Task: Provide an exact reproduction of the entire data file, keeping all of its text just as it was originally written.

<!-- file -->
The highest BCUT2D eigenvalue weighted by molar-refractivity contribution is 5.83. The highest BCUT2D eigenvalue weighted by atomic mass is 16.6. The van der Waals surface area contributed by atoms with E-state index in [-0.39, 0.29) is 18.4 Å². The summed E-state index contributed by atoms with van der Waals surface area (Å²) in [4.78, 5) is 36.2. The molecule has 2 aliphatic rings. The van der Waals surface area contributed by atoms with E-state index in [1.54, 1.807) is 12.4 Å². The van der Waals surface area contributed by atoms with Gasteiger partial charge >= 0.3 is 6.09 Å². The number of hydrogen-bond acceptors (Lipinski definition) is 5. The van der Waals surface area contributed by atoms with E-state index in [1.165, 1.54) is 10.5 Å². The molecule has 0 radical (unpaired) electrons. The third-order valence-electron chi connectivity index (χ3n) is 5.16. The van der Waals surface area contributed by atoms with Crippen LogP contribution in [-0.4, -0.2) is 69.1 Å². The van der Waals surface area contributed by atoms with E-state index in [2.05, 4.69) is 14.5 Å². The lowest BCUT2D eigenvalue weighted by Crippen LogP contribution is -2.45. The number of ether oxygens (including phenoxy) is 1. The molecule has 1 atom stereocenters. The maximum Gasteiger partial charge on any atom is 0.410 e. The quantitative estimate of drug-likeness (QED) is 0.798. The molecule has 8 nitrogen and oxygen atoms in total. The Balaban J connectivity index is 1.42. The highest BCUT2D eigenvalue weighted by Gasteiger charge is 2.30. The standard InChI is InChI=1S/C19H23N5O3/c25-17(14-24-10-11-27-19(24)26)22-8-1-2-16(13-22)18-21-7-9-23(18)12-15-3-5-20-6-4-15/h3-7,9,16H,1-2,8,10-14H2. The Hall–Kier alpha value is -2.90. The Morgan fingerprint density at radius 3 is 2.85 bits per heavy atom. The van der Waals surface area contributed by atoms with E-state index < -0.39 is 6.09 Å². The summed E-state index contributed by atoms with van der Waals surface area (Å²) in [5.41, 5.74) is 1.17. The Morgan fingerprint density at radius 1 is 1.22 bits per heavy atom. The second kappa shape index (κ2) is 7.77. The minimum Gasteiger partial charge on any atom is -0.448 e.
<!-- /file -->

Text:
The highest BCUT2D eigenvalue weighted by molar-refractivity contribution is 5.83. The highest BCUT2D eigenvalue weighted by atomic mass is 16.6. The van der Waals surface area contributed by atoms with E-state index in [-0.39, 0.29) is 18.4 Å². The summed E-state index contributed by atoms with van der Waals surface area (Å²) in [4.78, 5) is 36.2. The molecule has 2 aliphatic rings. The van der Waals surface area contributed by atoms with E-state index in [1.54, 1.807) is 12.4 Å². The van der Waals surface area contributed by atoms with Gasteiger partial charge >= 0.3 is 6.09 Å². The number of hydrogen-bond acceptors (Lipinski definition) is 5. The van der Waals surface area contributed by atoms with E-state index in [1.165, 1.54) is 10.5 Å². The molecule has 0 radical (unpaired) electrons. The third-order valence-electron chi connectivity index (χ3n) is 5.16. The van der Waals surface area contributed by atoms with Crippen LogP contribution in [-0.4, -0.2) is 69.1 Å². The van der Waals surface area contributed by atoms with E-state index in [2.05, 4.69) is 14.5 Å². The lowest BCUT2D eigenvalue weighted by Crippen LogP contribution is -2.45. The number of ether oxygens (including phenoxy) is 1. The molecule has 1 atom stereocenters. The maximum Gasteiger partial charge on any atom is 0.410 e. The quantitative estimate of drug-likeness (QED) is 0.798. The molecule has 8 nitrogen and oxygen atoms in total. The Balaban J connectivity index is 1.42. The highest BCUT2D eigenvalue weighted by Gasteiger charge is 2.30. The standard InChI is InChI=1S/C19H23N5O3/c25-17(14-24-10-11-27-19(24)26)22-8-1-2-16(13-22)18-21-7-9-23(18)12-15-3-5-20-6-4-15/h3-7,9,16H,1-2,8,10-14H2. The Hall–Kier alpha value is -2.90. The Morgan fingerprint density at radius 3 is 2.85 bits per heavy atom. The van der Waals surface area contributed by atoms with E-state index < -0.39 is 6.09 Å². The summed E-state index contributed by atoms with van der Waals surface area (Å²) in [5.41, 5.74) is 1.17. The Morgan fingerprint density at radius 1 is 1.22 bits per heavy atom. The second kappa shape index (κ2) is 7.77. The minimum Gasteiger partial charge on any atom is -0.448 e.